Bubble Rap: Susie Lau ponders the realities of having a son in 2022

·3-min read
 (ES Magazine)
(ES Magazine)

A few months ago when my belly was still gently swelling and in the ‘is she pregnant or has she just had too much pasta?’ phase (the answer is yes to both), someone also asked if I was going to have a gender reveal party. I should add that this person is American, such is the inevitable transatlantic importation of yet another occasion for which to generate party decorations. The concept was so alien to me that I literally had to do a Google search only to find images of garish gatherings festooned with pink and blue balloons and cakes, and at the extreme, those coloured smoke cannons that subsequently led to catastrophic wildfires. Because a giant puff of baby pink or blue smoke is what we really need to announce a child’s sex.

Someone also unhelpfully said because of my ‘geriatric’ pregnancy that I should be more aware of the risk of Down’s, Edward’s and Patau’s syndromes, hence why I did a private harmony test at an early stage — which also incidentally tells you the sex of your baby. And so I very unceremoniously found out that I was having a boy by opening up a PDF email attachment. There was a glimmer of disappointment on my daughter’s face, which was then batted away by her assertion of, ‘Don’t worry mummy, I’ll teach him how to play with my dolls.’ He’ll be au fait with the sass and spice of googly-eyed LOL dolls in no time.

For my partner and me, the prospect of a boy is far more loaded. There’s trepidation. Specifically of a ‘lad’ emerging from my nether regions. His femur is already measuring far above average. Will those legs grow into sporty, rangy ones that run fields, chuck balls (please, let it not be rugby!) while he engages in crude changing-room ‘bantz’? Both my other half or I are ill-equipped for machismo-fuelled behaviour. He, a Brighton-born indie kid with a penchant for feminist prose (the proof is in the creased book spines). Me, allergic to contact ball sports and cosseted by a liberal working environment of the fashion industry where LGBTQ+ people far outweigh cisgender and heterosexual.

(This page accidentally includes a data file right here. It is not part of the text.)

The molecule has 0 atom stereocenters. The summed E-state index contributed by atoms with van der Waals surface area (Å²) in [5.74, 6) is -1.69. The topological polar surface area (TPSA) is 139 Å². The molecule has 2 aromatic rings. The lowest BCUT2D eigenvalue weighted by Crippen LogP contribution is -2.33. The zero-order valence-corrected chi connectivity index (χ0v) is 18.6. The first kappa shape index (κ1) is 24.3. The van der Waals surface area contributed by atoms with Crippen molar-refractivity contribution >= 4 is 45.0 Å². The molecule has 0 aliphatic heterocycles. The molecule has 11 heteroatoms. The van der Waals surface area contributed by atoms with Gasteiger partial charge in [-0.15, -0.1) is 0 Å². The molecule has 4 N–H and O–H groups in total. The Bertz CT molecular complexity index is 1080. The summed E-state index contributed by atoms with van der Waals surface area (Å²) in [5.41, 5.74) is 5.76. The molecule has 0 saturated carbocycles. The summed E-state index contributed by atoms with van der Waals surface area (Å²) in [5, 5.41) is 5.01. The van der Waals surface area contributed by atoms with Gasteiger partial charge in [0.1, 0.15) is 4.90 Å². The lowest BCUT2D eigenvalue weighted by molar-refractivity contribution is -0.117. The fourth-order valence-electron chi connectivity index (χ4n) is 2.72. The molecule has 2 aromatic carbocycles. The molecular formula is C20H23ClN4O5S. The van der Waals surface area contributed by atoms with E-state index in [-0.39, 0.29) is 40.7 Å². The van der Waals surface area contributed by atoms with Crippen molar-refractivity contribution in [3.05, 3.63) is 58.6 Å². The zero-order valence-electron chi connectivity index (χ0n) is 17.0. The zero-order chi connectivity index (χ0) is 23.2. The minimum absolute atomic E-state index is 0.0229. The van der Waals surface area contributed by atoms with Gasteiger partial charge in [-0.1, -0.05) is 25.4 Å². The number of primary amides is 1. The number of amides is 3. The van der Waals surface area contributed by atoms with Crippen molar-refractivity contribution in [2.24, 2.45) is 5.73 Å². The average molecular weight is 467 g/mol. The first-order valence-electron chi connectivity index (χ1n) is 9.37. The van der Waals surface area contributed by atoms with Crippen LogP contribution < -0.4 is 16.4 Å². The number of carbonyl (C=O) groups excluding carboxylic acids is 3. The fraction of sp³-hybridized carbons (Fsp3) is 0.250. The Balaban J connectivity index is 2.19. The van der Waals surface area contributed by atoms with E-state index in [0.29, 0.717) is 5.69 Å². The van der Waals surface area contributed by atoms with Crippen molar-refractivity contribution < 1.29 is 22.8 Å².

Countless polemic-esque articles, podcasts and books have been devoted to the subject of how to raise a boy in the 21st century, against a backdrop of pervasive toxic masculinity and the #MeToo reckoning that rumbles on. I fear the internet’s clutches on this would-be long-legged being, currently jabbing his way through my stomach. I fast forward to him ghosting girls on whatever communications means will exist 20 years from now. I am regularly intoning to my belly as I take much-needed long baths: ‘Please don’t be a dickhead.’

Perhaps down the line there’s the other scenario that he/they eventually comes out to us. In a perverse way, that seems almost ideal — except of course, as we celebrate Pride this month, we are reminded of the challenges that the LGBTQ+ community still faces. That it took over 30 years for an active professional footballer to come out. That there’s yet to be a ban on sexual orientation conversion therapy. That IVF is still prohibitively expensive or inaccessible for LGBTQ+ couples. But we’re also reminded of the vastly more inclusive environment where notions of traditional gender values are tentatively eroding.

I put my over-active neuroses down to having way too many weeks in this pregnancy pondering the arrival of a boy. Maybe let’s just dial it back and start with the basics and go from there. Hope for the best. Roll with what life dice gives. For instance, will this child pee in my face when I change his nappies? The answer is, most likely, yes.


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